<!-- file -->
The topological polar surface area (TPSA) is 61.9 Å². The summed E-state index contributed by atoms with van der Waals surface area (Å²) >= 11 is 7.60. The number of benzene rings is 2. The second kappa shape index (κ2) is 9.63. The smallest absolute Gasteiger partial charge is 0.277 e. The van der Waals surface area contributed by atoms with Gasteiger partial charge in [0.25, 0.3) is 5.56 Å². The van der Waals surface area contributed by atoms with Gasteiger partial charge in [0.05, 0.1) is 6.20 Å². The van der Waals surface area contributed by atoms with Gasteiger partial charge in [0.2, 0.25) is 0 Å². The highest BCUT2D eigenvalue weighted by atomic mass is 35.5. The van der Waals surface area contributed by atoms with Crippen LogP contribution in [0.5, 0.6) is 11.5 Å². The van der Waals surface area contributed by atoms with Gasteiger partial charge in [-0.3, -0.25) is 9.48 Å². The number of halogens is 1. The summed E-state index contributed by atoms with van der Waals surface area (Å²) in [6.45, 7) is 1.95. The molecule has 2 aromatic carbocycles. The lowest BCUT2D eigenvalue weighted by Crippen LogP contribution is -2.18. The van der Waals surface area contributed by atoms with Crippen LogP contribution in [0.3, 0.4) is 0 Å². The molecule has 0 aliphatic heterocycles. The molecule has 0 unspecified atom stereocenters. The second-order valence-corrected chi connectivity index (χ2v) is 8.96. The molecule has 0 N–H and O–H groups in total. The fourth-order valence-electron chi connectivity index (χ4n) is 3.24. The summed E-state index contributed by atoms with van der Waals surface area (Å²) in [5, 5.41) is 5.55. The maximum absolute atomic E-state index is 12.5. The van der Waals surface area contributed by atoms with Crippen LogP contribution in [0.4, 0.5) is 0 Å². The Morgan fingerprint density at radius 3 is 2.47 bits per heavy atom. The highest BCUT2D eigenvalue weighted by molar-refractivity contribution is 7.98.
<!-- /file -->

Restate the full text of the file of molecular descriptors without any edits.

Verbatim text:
The topological polar surface area (TPSA) is 61.9 Å². The summed E-state index contributed by atoms with van der Waals surface area (Å²) >= 11 is 7.60. The number of benzene rings is 2. The second kappa shape index (κ2) is 9.63. The smallest absolute Gasteiger partial charge is 0.277 e. The van der Waals surface area contributed by atoms with Gasteiger partial charge in [0.25, 0.3) is 5.56 Å². The van der Waals surface area contributed by atoms with Gasteiger partial charge in [0.05, 0.1) is 6.20 Å². The van der Waals surface area contributed by atoms with Gasteiger partial charge in [0.2, 0.25) is 0 Å². The highest BCUT2D eigenvalue weighted by atomic mass is 35.5. The van der Waals surface area contributed by atoms with Crippen LogP contribution in [0.5, 0.6) is 11.5 Å². The van der Waals surface area contributed by atoms with Gasteiger partial charge in [-0.3, -0.25) is 9.48 Å². The number of halogens is 1. The summed E-state index contributed by atoms with van der Waals surface area (Å²) in [6.45, 7) is 1.95. The molecule has 2 aromatic carbocycles. The lowest BCUT2D eigenvalue weighted by Crippen LogP contribution is -2.18. The van der Waals surface area contributed by atoms with Crippen LogP contribution in [0.3, 0.4) is 0 Å². The molecule has 0 aliphatic heterocycles. The molecule has 0 unspecified atom stereocenters. The second-order valence-corrected chi connectivity index (χ2v) is 8.96. The molecule has 0 N–H and O–H groups in total. The fourth-order valence-electron chi connectivity index (χ4n) is 3.24. The summed E-state index contributed by atoms with van der Waals surface area (Å²) in [5, 5.41) is 5.55. The maximum absolute atomic E-state index is 12.5. The van der Waals surface area contributed by atoms with Crippen LogP contribution in [0.4, 0.5) is 0 Å². The Morgan fingerprint density at radius 3 is 2.47 bits per heavy atom. The highest BCUT2D eigenvalue weighted by molar-refractivity contribution is 7.98.